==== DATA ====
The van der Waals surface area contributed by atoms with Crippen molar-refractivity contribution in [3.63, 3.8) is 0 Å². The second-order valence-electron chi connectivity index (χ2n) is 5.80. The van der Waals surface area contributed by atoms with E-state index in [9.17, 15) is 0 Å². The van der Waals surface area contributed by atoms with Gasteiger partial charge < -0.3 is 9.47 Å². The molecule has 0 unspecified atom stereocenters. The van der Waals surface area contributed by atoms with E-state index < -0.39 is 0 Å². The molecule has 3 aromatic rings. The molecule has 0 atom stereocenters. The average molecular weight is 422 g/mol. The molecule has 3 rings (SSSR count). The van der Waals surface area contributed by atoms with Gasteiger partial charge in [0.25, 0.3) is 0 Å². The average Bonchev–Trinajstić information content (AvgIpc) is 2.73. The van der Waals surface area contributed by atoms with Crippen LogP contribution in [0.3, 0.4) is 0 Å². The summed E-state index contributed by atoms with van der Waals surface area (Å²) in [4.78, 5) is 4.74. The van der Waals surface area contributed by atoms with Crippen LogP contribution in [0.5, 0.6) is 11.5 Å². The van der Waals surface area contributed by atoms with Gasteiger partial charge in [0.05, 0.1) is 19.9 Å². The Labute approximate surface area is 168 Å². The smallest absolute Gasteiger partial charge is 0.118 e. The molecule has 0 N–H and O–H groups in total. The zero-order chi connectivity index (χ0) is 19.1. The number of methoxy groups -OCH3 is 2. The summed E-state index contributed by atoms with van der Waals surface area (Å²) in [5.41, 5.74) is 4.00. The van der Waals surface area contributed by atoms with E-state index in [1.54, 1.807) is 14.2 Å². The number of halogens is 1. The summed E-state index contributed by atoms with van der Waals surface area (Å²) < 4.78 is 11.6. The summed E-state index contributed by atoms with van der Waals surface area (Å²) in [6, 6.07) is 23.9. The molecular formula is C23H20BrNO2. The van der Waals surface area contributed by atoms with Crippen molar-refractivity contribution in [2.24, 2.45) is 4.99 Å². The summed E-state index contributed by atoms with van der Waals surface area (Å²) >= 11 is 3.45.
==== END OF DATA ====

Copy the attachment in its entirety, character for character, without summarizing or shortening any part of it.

The van der Waals surface area contributed by atoms with Crippen molar-refractivity contribution in [3.63, 3.8) is 0 Å². The second-order valence-electron chi connectivity index (χ2n) is 5.80. The van der Waals surface area contributed by atoms with E-state index in [9.17, 15) is 0 Å². The van der Waals surface area contributed by atoms with Gasteiger partial charge < -0.3 is 9.47 Å². The molecule has 0 unspecified atom stereocenters. The van der Waals surface area contributed by atoms with E-state index < -0.39 is 0 Å². The molecule has 3 aromatic rings. The molecule has 0 atom stereocenters. The average molecular weight is 422 g/mol. The molecule has 3 rings (SSSR count). The van der Waals surface area contributed by atoms with Gasteiger partial charge in [0.25, 0.3) is 0 Å². The average Bonchev–Trinajstić information content (AvgIpc) is 2.73. The van der Waals surface area contributed by atoms with Crippen LogP contribution in [0.3, 0.4) is 0 Å². The summed E-state index contributed by atoms with van der Waals surface area (Å²) in [4.78, 5) is 4.74. The van der Waals surface area contributed by atoms with Crippen LogP contribution in [0.5, 0.6) is 11.5 Å². The van der Waals surface area contributed by atoms with Gasteiger partial charge in [0.05, 0.1) is 19.9 Å². The Labute approximate surface area is 168 Å². The smallest absolute Gasteiger partial charge is 0.118 e. The molecule has 0 N–H and O–H groups in total. The zero-order chi connectivity index (χ0) is 19.1. The number of methoxy groups -OCH3 is 2. The summed E-state index contributed by atoms with van der Waals surface area (Å²) in [5.41, 5.74) is 4.00. The van der Waals surface area contributed by atoms with E-state index in [1.54, 1.807) is 14.2 Å². The number of halogens is 1. The summed E-state index contributed by atoms with van der Waals surface area (Å²) < 4.78 is 11.6. The summed E-state index contributed by atoms with van der Waals surface area (Å²) in [6, 6.07) is 23.9. The molecular formula is C23H20BrNO2. The van der Waals surface area contributed by atoms with Crippen molar-refractivity contribution in [2.24, 2.45) is 4.99 Å². The summed E-state index contributed by atoms with van der Waals surface area (Å²) >= 11 is 3.45.